€600 million to unblock congestion in Europe's airspace Julkaistu: 10/07/2013
Europe's skies and airports risk saturation. If we leave things as they are, we will be confronted with heavy congestion and chaos in our airspace. On the ground, airports will be so crowded that there will be 2 million flights unable to take off or land. Increased congestion brings with it increased safety risk- as well as delays and real economic costs. This vital research funding holds the keys to unlocking the technology needed to deliver a cleaner, more efficient, European airspace fit for the 21st century
The European Commission has announced €600 million of new funding to unblock congestion in Europe's airspace.
The Commission is looking to head off a capacity crunch as the number of flights is forecast to increase by 50% over the next 10-20 years. The goal is to develop the new technology needed to deliver Europe's Single Sky – the ambitious project to reform Europe's airspace, doubling capacity and halving air traffic management costs.
EU Transport Commissioner Siim Kallas said, "Europe's skies and airports risk saturation. If we leave things as they are, we will be confronted with heavy congestion and chaos in our airspace. On the ground, airports will be so crowded that there will be 2 million flights unable to take off or land. Increased congestion brings with it increased safety risk- as well as delays and real economic costs. This vital research funding holds the keys to unlocking the technology needed to deliver a cleaner, more efficient, European airspace fit for the 21st century."
Inefficiencies in Europe's fragmented airspace bring extra costs of close to 5 billion Euros each year to airlines and their customers. They add 42 kilometres to the distance of an average flight forcing aircraft to burn more fuel, generate more emissions, pay more in costly user charges and suffer greater delays. The United States controls the same amount of airspace, with more traffic, at almost half the cost.
This research is critical to delivering the Single European Sky, the flagship project to create a single European airspace – tripling capacity and halving air traffic costs. It will continue to be managed by the Single European Sky Air Traffic Management Research (SESAR) Joint Undertaking (JU) - whose mandate will be prolonged for a further 8 years, until 2024.
The research aims to make flying cleaner, cheaper and safer. The new funding will focus on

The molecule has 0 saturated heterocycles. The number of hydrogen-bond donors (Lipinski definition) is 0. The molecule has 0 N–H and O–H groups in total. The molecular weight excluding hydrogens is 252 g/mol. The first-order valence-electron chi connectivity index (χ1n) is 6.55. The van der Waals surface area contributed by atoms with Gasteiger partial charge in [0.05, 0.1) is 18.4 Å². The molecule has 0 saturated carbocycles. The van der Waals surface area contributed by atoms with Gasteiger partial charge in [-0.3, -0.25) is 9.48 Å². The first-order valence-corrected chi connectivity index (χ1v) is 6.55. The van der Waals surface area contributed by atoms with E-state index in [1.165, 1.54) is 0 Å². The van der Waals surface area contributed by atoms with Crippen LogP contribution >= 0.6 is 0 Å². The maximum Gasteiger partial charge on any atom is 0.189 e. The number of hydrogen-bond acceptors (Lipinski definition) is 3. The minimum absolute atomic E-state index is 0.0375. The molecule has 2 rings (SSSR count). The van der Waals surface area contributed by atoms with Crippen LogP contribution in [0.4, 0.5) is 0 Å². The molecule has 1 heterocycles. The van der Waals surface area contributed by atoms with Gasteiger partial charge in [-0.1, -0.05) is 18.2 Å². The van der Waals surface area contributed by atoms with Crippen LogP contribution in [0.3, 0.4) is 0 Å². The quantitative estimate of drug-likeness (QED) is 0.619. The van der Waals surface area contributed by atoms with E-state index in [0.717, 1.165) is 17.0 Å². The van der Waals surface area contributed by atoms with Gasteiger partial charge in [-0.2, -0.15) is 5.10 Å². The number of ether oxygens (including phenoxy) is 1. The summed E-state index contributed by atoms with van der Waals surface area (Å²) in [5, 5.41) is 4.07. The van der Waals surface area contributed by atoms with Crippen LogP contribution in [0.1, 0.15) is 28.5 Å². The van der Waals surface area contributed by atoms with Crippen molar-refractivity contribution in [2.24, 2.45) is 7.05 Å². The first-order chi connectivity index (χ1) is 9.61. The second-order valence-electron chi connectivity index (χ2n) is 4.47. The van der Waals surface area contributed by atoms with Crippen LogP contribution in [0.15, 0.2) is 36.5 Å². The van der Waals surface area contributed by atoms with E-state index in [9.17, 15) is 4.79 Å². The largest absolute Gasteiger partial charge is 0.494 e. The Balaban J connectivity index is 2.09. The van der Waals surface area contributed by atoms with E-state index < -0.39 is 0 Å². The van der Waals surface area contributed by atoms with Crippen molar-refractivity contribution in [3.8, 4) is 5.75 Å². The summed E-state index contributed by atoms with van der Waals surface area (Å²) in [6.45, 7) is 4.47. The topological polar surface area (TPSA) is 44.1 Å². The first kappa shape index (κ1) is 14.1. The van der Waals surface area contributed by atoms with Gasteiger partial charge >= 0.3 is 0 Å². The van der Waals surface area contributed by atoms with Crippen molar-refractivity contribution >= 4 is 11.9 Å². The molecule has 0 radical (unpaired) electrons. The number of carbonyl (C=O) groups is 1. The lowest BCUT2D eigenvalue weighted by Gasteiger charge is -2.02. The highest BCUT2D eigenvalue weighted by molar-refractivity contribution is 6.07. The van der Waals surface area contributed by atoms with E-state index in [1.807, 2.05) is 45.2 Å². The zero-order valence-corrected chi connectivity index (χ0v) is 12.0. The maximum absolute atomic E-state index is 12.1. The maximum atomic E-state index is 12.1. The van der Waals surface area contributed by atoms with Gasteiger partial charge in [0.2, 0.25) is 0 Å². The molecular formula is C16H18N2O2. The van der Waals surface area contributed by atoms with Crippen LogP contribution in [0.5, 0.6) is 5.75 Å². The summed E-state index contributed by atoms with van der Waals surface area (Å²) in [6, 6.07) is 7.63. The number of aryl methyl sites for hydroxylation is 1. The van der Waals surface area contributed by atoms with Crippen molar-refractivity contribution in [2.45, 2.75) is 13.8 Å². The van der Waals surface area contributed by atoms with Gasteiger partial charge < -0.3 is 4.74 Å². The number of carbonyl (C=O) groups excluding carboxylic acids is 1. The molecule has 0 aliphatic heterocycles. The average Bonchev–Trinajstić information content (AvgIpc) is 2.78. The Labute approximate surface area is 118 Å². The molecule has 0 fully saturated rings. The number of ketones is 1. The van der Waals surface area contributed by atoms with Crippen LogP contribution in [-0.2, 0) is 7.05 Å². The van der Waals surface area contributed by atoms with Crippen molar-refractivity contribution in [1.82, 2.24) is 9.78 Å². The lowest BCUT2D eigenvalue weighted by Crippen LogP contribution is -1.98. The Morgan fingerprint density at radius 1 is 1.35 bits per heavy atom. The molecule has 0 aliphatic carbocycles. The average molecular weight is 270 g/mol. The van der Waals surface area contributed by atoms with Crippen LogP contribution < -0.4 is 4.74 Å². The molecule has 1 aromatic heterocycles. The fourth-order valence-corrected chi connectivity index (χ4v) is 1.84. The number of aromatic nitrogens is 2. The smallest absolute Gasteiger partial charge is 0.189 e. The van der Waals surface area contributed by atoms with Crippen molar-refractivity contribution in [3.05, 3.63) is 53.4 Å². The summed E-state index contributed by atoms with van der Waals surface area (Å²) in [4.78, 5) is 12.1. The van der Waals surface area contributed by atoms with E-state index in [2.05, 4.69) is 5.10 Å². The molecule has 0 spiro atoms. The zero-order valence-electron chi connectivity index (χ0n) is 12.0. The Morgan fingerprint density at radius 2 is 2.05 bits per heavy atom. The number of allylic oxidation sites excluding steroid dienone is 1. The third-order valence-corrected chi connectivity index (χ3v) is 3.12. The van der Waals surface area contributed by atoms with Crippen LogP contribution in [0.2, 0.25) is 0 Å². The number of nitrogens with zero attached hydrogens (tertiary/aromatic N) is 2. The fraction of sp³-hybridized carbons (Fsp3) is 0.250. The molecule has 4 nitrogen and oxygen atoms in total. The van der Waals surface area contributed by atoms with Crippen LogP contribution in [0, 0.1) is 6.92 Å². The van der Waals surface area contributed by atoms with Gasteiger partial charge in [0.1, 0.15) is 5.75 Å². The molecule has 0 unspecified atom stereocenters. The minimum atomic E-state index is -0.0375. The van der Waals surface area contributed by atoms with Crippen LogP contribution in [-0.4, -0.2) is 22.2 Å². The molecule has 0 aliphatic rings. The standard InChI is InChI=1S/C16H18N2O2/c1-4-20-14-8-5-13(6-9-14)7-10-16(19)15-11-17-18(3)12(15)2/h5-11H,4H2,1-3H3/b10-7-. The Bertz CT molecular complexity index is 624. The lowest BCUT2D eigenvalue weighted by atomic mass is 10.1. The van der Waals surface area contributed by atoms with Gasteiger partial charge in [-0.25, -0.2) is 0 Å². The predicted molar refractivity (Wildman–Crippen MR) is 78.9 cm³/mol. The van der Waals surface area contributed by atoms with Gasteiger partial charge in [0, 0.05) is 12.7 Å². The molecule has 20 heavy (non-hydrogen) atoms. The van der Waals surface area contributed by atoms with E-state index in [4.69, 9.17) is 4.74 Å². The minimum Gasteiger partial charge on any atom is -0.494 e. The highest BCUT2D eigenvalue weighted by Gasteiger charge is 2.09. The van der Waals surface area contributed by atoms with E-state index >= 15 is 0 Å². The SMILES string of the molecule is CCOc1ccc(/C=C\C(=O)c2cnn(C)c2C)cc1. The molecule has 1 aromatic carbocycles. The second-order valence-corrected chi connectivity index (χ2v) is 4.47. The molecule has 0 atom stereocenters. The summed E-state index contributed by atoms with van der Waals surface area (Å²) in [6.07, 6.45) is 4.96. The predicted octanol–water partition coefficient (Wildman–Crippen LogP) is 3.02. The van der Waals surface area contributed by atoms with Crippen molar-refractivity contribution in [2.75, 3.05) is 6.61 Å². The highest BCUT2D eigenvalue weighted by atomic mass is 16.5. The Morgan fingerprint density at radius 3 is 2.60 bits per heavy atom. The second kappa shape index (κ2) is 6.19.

- developing means to allow airlines to fly their preferred (and more direct) routes, using new technologies for data exchange between air and ground;
- integrating new types of aircraft, such as drones, in the air traffic management system;
- optimising traffic management, in particular on the ground; for example to make the access to and exit from the runways more efficient and safer in all weather conditions.
The project involves more than 2500 experts covering the full range of air traffic management (ATM) expertise. Their work on coordinated ATM related research will continue, as well as development and validation activities, including large scale demonstrations.
The extension of the SESAR JU shows the Commission's strong commitment to the Single European Sky project (see IP 13/523) and recognises the importance of the results that the SESAR JU has already achieved to date.
The SESAR JU will continue to be co-financed by Eurocontrol and the aviation industry. The EU's share of the funding for the extension, amounting to a maximum of 600 million Euros, will come from the Horizon 2020 programme, as part of the EU's new Multi-Annual Financial Framework. This is part of an estimated total budget covering the new work programme of the extended SESAR JU of €1.6 billion. Indicatively, this budget will support ATM exploratory research (6%), applied research (47%), pre-industrial development (28%) and large scale demonstration projects (9%).
The SESAR JU is a unique public-private partnership that aims to develop a new generation of air traffic management (ATM) system capable of coping with growing air traffic, under the safest, most cost-efficient and environmentally friendly conditions. It is also the “guardian” of the European ATM Master Plan, the roadmap for all SESAR JU’s activities and their future deployment.
The SESAR JU was established in 2007 to coordinate all the ATM related research and development activities in the EU under the 2007-2013 financial perspectives, which limited the duration of the Joint Undertaking to 31 December 2016.
The 2 founding members of the SESAR JU, (the EU and Eurocontrol) and its other 15 members, which include public and private entities such as aircraft manufacturer Airbus, major national air navigation service providers and airports and equipment manufacturers, such as Thales, Indra, Alenia Aermacchi, Frequentis, Selex SI and Honeywell, have already confirmed their commitment to continue their work in SESAR.
The SESAR JU has a critical role to play in developing the technology to deliver the Single European Sky, the flagship project to create a single European airspace:
- Cutting ATM-related expenses for airspace users in half
- Reducing by 10% the effects flights have on the environment
- Delivering a 3-fold increase in capacity which will also reduce delays both on the ground and in the air
- Improving safety by a factor of 10.
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